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Integrated System Paid for Itself in Days

By merging payroll and HR systems, AnnuityNet eliminated a $30,000 expense from the annual budget, which amounted to 1 percent of payroll.

January 8, 2002
Related Topics: Human Resources Management Systems (HRMS/HRIS)
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When Rhonda Delph started working at AnnuityNet in 1997, it was just her and founder Shane Chalke. They outsourced payroll, and Delph handled all of the HR issues on paper herself. "It worked fine in the beginning," she says, "but as the company grew, we needed an HR system."

SmallCompany
Name:AnnuityNet
Location:Leesburg,Virginia
Business:Providerof Web-based technology solutions for the annuity industry.
Employees:60

In 2001 they planned to buy an HR software application and continue to outsource payroll, but their relationship with the payroll company wasn't going well. There were frequent errors, some of which resulted in tax penalties, she says. The payroll company also had originally promised to provide AnnuityNet with Web access to payroll reports, but it never launched its Internet platform. "It was a very manual process. We weren't getting the service that we were paying for."

She realized that it made more sense to bring HR and payroll together into one system. So in June of 2001, AnnuityNet installed an integrated HRMS and payroll software package from Ceridian, which immediately started saving them money.

By bringing payroll in-house, Delph eliminated a $30,000 expense from the annual budget, which amounted to 1 percent of payroll. AnnuityNet pays a monthly fee to Ceridian for each of its 60 employees plus processing fees, but the cost is insignificant compared to the savings of bringing payroll in-house, she says. And the cost of bringing in the new system was minimal. "The savings was so significant it paid for itself in days."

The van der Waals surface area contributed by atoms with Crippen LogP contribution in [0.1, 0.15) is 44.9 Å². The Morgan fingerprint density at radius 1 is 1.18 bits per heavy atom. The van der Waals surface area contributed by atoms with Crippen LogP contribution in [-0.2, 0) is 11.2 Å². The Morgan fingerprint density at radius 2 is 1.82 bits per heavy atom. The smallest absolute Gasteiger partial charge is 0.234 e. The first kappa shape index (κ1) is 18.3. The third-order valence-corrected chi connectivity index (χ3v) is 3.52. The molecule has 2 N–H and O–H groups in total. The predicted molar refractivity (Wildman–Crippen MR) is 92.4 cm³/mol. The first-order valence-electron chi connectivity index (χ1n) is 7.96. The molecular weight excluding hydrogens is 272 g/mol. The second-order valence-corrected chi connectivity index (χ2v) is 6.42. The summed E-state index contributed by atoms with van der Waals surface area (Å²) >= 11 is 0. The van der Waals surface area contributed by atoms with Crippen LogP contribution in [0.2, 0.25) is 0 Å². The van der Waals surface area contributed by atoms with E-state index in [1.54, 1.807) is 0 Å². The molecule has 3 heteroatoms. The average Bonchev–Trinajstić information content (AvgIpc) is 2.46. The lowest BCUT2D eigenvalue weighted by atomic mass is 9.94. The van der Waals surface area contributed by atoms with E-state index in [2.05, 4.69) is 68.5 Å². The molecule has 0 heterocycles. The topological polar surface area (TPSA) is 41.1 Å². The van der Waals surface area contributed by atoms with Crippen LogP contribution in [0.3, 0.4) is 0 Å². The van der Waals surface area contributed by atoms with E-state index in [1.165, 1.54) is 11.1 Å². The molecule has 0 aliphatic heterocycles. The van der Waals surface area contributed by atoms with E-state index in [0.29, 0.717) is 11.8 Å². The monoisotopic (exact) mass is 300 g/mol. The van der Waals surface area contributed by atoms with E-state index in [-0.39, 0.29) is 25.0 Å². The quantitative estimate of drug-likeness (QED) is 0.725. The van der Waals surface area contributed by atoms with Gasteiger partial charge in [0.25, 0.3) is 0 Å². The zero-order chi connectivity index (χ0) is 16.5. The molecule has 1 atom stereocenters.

Now Delph manages all of the employee files online. She can process and submit payroll reports in hours instead of days. While she opted to keep open enrollment off-line to create "a paper trail," employees can access their data online and make updates, such as address changes, reducing her administrative tasks.
"It's the kind of system the employees had been promised with the old company but never given," she says. Even though it's added some responsibilities to Delph's role, because she handles payroll herself now, in many ways it's made her job easier. Once data has been entered, it flows through the whole system, so she doesn't have to make multiple updates of the same information. She can also print reports instantly and verify that bills are accurate against her own data.

The result is a virtually error-free process, she says. "It's very user-friendly, and it's a great service for our employees."

Workforce, January 2002, pp. 64-66 -- Subscribe Now!

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